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Mathematics professor at Cambridge
Jun 1 |
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Why is differentiating mechanics and integration art?
The reason, I think, is that the analogy between the two situations isn't all that good. When you solve numerically you are trying to find a number. That coincides with what you are looking for when you solve a quadratic equation, whereas when you are antidifferentiating you are looking for a function, and numerical methods just give you function values. |
May 31 |
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Why is differentiating mechanics and integration art?
I'm not sure I buy your argument that the linearization "is somehow a simplification". True, linear functions are simple, but the linearization we perform when differentiating varies from point to point in a nonlinear way, and it's the entire derivative we're interested in here rather than just the derivative at a point. (This is particularly clear if we look at functions of more than one variable, when the derivative is a decidedly more complicated object than the original function.) |
May 25 |
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nontrivial theorems with trivial proofs
Some might call that a trivial theorem with a non-trivial proof ... |
May 25 |
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n-partite n-clique
I haven't checked, but it seems likely to me that a random graph will be a counterexample: you need a very high edge probability to get an n-clique and I think probably a lot lower to satisfy your conditions with high probability. |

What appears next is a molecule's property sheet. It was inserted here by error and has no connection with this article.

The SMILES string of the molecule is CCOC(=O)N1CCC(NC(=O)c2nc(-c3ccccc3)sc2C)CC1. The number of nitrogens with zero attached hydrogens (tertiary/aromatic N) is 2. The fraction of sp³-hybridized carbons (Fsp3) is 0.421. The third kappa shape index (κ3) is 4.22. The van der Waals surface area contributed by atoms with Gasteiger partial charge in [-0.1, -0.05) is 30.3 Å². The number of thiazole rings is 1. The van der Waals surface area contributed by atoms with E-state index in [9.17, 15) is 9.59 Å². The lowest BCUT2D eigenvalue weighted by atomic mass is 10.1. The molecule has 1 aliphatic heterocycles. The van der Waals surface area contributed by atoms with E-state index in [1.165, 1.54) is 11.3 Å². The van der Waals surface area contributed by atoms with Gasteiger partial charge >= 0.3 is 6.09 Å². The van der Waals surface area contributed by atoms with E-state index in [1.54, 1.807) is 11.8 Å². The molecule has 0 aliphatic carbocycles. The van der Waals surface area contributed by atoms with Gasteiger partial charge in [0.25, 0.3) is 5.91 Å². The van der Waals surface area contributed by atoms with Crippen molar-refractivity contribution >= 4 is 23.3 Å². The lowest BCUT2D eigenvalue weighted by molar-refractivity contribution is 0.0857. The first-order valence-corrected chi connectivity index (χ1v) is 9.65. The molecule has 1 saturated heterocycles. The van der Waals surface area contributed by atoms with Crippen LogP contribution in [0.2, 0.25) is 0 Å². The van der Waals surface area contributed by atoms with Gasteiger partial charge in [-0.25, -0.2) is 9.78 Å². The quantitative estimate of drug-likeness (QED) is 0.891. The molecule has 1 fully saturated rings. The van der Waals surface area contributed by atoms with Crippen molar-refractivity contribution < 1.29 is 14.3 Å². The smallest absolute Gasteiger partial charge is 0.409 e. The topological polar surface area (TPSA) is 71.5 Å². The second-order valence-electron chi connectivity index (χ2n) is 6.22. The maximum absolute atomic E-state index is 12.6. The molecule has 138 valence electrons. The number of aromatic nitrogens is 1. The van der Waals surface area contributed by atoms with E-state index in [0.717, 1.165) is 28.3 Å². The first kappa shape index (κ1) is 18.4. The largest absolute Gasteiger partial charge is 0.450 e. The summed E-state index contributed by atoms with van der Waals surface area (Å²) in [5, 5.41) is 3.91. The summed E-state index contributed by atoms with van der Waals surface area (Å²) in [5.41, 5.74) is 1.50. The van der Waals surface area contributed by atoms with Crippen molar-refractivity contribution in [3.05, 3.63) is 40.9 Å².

May 25 |
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n-partite n-clique
FWIW here is a reformulation (I think). Let G be a graph with vertex set the edges of the complete bipartite graph K(n,n). Suppose that each vertex of G is contained in a perfect matching in K(n,n) and is joined to all the other edges in that perfect matching. Prove that G contains an n-clique. |
May 25 |
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Is anything known about this braid group quotient?
In a very elementary way I observed that when thinking about it. Using the third relation (the one that takes a string and passes it round all the other strings) and applying it to each string in turn, you get not a single twist but a double twist. |
May 23 |
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Is anything known about this braid group quotient?
Looking again at the paper by Gillette and van Buskirk, I see that (if I understand correctly) my group is the mapping class group but not the spherical braid group: the mapping class group adds an extra relation that allows you to twist the entire bottom of the braid through a full turn. So it's really the mapping class group that I'm interested in, though obviously the two are closely related. |
May 23 |
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Is anything known about this braid group quotient?
Ian Agol says in a comment below that Mosher showed that mapping class groups are automatic and hence that there is a polynomial-time algorithm for the word problem. Am I missing something here, or does that mean that the problem you mention was solved in 1995 (the date of Mosher's paper)? |
May 18 |
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Efficient computation of the least fraction with square denominator greater than the square root of 2.
Is it really the very best approximation you want to find, or would you be content with a non-trivially good one? (I'm not saying I have an answer even to that, but it feels quite a lot more feasible.) |